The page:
Much of Sarah Maple’s work focuses on her hybrid upbringing. Her mother came from Punjab in India, her family having moved to the UK after the partition of India in 1947. Her mother’s side of the family speaks Punjabi, and though Maple grew up around the language, she never learned to speak it herself. Her grandmother, in turn, never learned English, and while the two were very close, they barely spoke a word to each other.
Maple describes having felt, throughout her life, shame at her inability to speak Punjabi and at her perceived inability to connect with the wider Muslim community. She would go to family gatherings or functions and hide for fear of someone speaking to her. As a child, she rented Punjabi tapes from the library and would listen to them in secret late at night.
Now, she has started taking classes and practicing speaking. Taking these classes opened her eyes to the fact that her experience was far from unique: many of the others in her class were also attempting to reconnect with their heritage by learning Punjabi. This realization led her to think more about how second-generation immigrants in the UK connect with their culture through language – or fail to do so.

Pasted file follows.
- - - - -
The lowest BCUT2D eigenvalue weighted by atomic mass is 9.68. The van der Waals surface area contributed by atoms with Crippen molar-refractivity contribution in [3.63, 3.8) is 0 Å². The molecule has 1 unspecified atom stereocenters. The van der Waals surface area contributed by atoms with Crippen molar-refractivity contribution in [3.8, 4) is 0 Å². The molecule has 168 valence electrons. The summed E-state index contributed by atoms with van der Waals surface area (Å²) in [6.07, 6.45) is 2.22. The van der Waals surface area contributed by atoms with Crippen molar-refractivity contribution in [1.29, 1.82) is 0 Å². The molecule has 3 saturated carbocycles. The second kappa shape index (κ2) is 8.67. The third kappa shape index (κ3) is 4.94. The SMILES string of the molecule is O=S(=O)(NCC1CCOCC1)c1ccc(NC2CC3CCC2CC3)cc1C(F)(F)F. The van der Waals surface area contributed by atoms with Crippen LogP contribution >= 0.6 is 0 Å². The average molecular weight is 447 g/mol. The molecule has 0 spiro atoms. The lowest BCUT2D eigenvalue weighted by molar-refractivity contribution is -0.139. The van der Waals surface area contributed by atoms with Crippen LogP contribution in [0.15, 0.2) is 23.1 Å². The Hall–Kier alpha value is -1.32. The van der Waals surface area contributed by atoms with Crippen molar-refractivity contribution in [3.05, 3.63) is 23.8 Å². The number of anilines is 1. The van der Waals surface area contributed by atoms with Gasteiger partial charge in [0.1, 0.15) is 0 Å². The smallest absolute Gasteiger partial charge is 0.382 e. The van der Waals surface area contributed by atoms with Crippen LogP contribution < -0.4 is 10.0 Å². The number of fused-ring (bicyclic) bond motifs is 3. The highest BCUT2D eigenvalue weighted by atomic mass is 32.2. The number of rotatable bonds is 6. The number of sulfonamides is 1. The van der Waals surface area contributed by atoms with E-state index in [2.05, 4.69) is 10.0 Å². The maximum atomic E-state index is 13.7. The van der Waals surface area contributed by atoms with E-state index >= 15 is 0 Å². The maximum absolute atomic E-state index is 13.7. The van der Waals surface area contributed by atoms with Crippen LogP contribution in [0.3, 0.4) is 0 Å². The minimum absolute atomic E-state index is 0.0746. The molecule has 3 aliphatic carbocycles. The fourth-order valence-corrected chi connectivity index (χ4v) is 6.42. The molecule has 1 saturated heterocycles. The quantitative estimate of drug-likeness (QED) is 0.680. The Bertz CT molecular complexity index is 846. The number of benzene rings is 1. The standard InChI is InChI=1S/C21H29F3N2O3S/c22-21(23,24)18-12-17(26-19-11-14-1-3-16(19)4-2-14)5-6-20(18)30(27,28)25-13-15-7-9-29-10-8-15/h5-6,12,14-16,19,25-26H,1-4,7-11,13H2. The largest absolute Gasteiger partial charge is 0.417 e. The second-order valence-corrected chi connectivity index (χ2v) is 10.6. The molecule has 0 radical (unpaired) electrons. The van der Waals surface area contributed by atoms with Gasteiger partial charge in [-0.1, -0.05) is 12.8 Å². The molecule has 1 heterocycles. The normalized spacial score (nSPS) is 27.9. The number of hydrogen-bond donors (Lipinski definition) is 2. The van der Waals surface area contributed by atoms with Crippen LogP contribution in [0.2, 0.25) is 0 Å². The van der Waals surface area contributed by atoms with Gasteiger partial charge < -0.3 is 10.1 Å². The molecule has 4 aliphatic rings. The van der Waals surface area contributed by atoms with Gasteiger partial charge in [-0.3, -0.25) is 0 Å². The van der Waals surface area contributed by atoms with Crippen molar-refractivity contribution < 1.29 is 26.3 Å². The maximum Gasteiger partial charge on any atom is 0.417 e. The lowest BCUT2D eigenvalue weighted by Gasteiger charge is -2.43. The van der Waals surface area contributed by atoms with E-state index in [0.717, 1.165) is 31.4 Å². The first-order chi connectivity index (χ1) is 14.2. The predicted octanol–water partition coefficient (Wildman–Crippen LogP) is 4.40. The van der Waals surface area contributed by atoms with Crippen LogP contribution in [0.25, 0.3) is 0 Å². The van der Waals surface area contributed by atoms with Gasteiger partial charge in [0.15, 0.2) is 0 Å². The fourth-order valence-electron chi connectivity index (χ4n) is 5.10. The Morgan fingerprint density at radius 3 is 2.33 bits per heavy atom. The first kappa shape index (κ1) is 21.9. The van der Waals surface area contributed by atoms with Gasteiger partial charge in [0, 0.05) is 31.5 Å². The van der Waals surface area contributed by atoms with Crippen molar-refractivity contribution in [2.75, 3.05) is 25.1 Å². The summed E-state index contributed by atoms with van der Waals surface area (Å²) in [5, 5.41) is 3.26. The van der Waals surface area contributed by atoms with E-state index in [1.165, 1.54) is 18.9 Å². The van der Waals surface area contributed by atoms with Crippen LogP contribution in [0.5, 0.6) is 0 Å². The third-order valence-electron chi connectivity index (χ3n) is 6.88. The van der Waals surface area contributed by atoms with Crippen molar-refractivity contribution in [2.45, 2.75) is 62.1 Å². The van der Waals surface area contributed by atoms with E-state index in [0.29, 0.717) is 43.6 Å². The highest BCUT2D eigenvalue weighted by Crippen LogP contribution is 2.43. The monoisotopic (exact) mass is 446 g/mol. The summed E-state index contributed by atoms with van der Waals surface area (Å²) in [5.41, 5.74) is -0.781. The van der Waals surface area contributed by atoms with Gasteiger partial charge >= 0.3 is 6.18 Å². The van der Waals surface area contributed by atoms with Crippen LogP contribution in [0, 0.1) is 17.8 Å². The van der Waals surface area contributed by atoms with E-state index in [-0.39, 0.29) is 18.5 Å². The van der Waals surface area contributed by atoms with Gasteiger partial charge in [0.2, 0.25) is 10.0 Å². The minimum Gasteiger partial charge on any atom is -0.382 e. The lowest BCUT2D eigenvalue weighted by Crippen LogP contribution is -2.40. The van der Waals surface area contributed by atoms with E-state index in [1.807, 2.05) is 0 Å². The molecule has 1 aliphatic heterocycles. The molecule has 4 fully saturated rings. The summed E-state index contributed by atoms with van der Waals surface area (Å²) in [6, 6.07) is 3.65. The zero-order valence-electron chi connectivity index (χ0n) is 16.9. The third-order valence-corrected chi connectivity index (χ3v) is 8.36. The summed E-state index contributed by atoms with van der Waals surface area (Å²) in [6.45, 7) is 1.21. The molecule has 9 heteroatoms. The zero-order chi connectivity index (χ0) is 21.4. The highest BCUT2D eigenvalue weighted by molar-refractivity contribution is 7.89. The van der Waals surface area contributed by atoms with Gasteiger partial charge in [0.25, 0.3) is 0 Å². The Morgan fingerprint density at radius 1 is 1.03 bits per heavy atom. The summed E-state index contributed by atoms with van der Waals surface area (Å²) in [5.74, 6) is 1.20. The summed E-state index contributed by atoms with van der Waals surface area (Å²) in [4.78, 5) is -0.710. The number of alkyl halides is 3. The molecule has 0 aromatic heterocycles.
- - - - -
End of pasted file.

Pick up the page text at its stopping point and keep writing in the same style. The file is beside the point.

Sarah Maple (1985) is known for her bold, witty, and occasionally controversial practice that challenges notions of identity, religion, feminism, violence and freedom of expression. Much of Maple’s inspiration originates from her mixed religious and cultural upbringing and she often employ self-portraiture, alongside her guerrilla-style performances, as a vehicle for her narrative. She has had recent solo exhibitions at the Untitled Space (New York), 2019; New Art Exchange (Nottingham, UK), 2017; and the Cob Gallery (London), 2015. She was awarded the New Sensation Art Prize in 2007 and was recently commissioned new work by the Baltic (Newcastle-Upon-Tyne, UK), Soho House (London) and Sky Arts.